Atomic magnetometer points to better picture of heart conductivity

IMAGE: A pair of coils induces a magnetic field response (labeled BEC) in a low-conductivity solution contained in a petri dish, detected by a radio-frequency atomic magnetometer, based on laser manipulation...

Image: 
Cameron Deans

WASHINGTON, March 31, 2020 -- Mapping the electrical conductivity of the human heart would be a valuable tool in the diagnosis and management of diseases, such as atrial fibrillation. But doing so would require invasive procedures, none of which are capable of directly mapping dielectric properties.

Significant advances have been made recently that leverage atomic magnetometers, which are quantum devices, to provide a direct picture of electric conductivity of biological tissues. In this week's Applied Physics Letters, from AIP Publishing, new work in quantum sensors points to ways such technology could be used to examine the heart.

Researchers at University College London have modified approaches used in electromagnetic induction imaging to take a picture of the electrical conduction of models that resembles the human heart. Using a radio-frequency atomic magnetometer that relies on rubidium-87, the group achieved the level of performance required to image the dielectric properties of the supporting structures that drive cardiac function.

"For the first time, we have achieved, in unshielded environments, the sensitivity and stability for imaging low conductivity in small volumes that are comparable to the expected size of the anomalies seen in atrial fibrillation," said author Luca Marmugi. "Thus, we have demonstrated that noninvasive electromagnetic induction imaging of the heart is technically possible."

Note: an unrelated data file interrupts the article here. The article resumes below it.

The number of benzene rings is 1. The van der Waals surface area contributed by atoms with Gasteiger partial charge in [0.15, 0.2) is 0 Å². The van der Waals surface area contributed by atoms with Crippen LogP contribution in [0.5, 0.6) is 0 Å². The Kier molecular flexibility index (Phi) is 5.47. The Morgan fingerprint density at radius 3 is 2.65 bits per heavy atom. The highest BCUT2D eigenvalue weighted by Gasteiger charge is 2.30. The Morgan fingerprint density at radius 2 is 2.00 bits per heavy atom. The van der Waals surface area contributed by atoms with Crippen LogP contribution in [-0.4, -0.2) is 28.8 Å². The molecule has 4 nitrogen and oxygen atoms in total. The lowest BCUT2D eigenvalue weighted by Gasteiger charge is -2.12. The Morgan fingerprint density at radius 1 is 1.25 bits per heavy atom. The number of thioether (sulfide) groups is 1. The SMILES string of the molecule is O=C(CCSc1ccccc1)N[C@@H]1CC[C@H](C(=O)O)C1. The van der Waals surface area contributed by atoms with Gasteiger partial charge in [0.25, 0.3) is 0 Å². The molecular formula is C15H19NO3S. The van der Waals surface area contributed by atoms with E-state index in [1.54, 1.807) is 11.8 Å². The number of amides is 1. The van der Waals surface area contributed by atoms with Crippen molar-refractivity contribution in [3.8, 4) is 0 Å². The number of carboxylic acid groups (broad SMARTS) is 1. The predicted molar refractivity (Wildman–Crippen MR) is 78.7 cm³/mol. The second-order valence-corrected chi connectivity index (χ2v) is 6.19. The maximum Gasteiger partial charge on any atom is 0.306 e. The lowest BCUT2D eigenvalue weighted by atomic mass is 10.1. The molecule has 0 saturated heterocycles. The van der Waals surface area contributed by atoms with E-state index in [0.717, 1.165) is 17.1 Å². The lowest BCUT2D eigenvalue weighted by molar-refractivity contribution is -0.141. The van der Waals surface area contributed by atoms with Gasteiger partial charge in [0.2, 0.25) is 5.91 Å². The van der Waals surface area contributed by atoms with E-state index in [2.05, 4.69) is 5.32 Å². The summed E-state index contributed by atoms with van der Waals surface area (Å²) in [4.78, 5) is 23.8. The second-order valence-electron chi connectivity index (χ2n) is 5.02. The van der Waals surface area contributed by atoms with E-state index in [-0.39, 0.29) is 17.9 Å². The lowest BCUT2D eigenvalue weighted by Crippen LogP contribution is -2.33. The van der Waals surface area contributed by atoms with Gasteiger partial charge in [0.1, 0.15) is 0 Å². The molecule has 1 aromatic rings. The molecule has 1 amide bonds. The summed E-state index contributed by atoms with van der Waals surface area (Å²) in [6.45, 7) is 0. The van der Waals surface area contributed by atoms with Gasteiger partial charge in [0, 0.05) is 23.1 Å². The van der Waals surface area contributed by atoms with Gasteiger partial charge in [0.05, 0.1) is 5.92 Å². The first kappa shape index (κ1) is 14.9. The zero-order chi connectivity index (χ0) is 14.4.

The device the UCL group has developed applies a small oscillating magnetic field that induces a signal in the heart and is detected by an ultrasensitive detector based on laser manipulation of atomic spins.

To map conductivity anomalies in the human heart, such a device would need to detect conductivities on the order of 0.7 to 0.9 siemens per meter. When tested on laboratory solutions of the same conduction features of the human heart, the group's device was able to yield a signal that small.

The results mark a fiftyfold improvement over previous attempts to capture such small specimens.

Marmugi said the group hopes to continue developing its magnetometer system for clinical use and looks to improve on machine learning techniques to better map heart conductivity data.

"Our work has demonstrated the feasibility of our idea proposed in 2016. Mission accomplished!" Marmugi said. "However, we know we cannot rest. In this sense, I hope it will trigger increased interested in this kind of applications, hopefully encouraging more and more groups to work in the same field and fostering new collaboration and ideas."

Credit: 
American Institute of Physics